The People

Irish laborer portrait
Irish laborer, 1850s.
Courtesy of College Cork, Ireland.

The majority of the immigrants who were brought over by DuPont were relatives or friends of the company's powder yard employees. In the first phase of immigration, more men than women came to the Brandywine with an average age of about 15 and 30. As these workers settled into the community, they began to bring over their wives, children and siblings in a process historians have termed "chain migration."

The majority of immigrants who arrived during the second phase of immigration were still young, but women began to slightly outnumber the men. By the third phase of immigration, during the famine years, the gender distribution had become almost equal, but a shift had taken place in the types of parties arriving. Rather than single individuals or the groups of two or three siblings or cousins that had dominated the earlier phase of immigration, whole families began to emigrate together. This trend led to a marked increase in the number of young children as well as the number of people over the age of forty.

Where Did They Come From?

Early Immigration, 1803-1830

Map of Ireland
Ireland, ca. 1800

Most of the immigrants came from Ulster, or the northern part of Ireland, with the largest number emigrating from the counties Fermanagh, Donegal, Tyrone, and Londonderry. Northern Irish names such as Dougherty, Duffy, Maguire, O'Donnell, Devlin, and Sweeney were extremely common among the new arrivals.

Letterkenny was the most frequently mentioned place of origin for the immigrants. The town, located on the Swilly River in the eastern portion of County Donegal, contained almost four hundred houses, a courthouse, a school, a market square, and a Catholic church. Immigrants claiming Letterkenny as their home village may have been from the town itself or from the surrounding 45,000 acre parish of Conwall. The Crerans, McCarrons, Gibbonses, Haugheys, Gallaghers, Lynches, and McGeadys were just a few of the families that hailed from the Letterkenny area.

Why Did They Come?

Drawing of Bridget O'Donnel and two children in rags
Bridget O'Donnel and children,
Irish Potato Famine,
Illustrated London News, December 1849

Many books have been written on the subject of Irish emigration during the nineteenth century. The causes for this mass migration are numerous and complex, but there are two that had a significant impact on the immigrants to the Brandywine region.

The first, of course, is the Famine caused by the potato blight that struck in the late 1840s. However, even before the Famine, many Irish youth were leaving their homeland in search of more promising opportunities. The cultural norm of large families meant that there was usually not enough of an inheritance for all of the children to receive a portion of land or a dowry, so younger children in a family often saw emigration as their best change to get ahead.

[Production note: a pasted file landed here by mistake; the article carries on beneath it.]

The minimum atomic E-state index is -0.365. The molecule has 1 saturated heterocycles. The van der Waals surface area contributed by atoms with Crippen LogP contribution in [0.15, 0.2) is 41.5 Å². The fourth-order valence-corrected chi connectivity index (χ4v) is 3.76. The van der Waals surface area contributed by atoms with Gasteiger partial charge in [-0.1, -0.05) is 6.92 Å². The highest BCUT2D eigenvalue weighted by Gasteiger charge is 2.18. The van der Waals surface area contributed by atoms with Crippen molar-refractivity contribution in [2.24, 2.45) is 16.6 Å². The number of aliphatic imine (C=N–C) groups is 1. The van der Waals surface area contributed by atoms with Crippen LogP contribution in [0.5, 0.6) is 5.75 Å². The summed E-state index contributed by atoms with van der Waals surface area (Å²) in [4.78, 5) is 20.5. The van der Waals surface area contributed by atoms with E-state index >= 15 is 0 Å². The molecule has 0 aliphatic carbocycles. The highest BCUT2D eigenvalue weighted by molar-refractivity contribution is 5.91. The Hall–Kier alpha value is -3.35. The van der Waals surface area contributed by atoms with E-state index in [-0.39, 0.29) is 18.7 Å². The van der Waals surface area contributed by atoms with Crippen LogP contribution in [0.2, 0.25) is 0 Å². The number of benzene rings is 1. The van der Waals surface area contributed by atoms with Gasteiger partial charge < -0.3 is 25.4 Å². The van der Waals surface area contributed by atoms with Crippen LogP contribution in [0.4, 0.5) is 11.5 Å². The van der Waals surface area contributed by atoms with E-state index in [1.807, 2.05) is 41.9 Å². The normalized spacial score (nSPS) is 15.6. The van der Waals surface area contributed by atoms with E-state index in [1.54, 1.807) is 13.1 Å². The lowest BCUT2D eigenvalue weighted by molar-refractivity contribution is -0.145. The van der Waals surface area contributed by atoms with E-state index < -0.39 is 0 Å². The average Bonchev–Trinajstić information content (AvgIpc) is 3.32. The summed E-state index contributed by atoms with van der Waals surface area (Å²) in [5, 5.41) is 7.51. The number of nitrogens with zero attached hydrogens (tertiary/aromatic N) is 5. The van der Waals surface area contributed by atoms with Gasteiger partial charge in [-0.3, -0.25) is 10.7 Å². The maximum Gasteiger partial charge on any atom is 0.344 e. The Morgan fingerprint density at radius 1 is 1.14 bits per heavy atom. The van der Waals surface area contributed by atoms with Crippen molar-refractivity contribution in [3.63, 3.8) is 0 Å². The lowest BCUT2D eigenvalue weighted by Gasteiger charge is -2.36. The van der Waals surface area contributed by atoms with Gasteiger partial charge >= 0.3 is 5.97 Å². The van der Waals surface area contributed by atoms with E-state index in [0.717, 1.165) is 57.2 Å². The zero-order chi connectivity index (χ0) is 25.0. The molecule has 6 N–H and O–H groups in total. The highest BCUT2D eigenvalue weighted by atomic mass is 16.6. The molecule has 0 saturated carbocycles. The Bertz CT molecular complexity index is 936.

What Did They Do When They Arrived?

employee housing
Employee housing near Walker's Mill
on the Brandywine River, ca. 1890.
Buildings constructing around 1813.

Many of the immigrants went to work in the powder yards or as domestic staff for the du Pont family. However, not all of the immigrants brought to Delaware by DuPont went on to work for the company. Some studies suggest that many of the women worked as domestic servants for local families or found jobs in area textile mills. Immigrants may have also settled in Philadelphia or even in the West, either right away or after working in the powder yard, for a number of months or years to save some money.

In general, the immigrants were fairly successful at avoiding the terrible living conditions that plagued larger cities. The Irish community eventually created a hybridized culture that included elements of both traditional Irish folkways and modern industrial capitalism. Religious traditions remained fairly stable, foodways remained similar to those enjoyed in Ireland, and parents continued to give their children traditional names.

However, the immigrants' participation in modern consumer society through the purchase of mass-produced goods, a growing emphasis on saving money and amassing private property, and a new focus on social mobility show that they were beginning to accept American cultural values.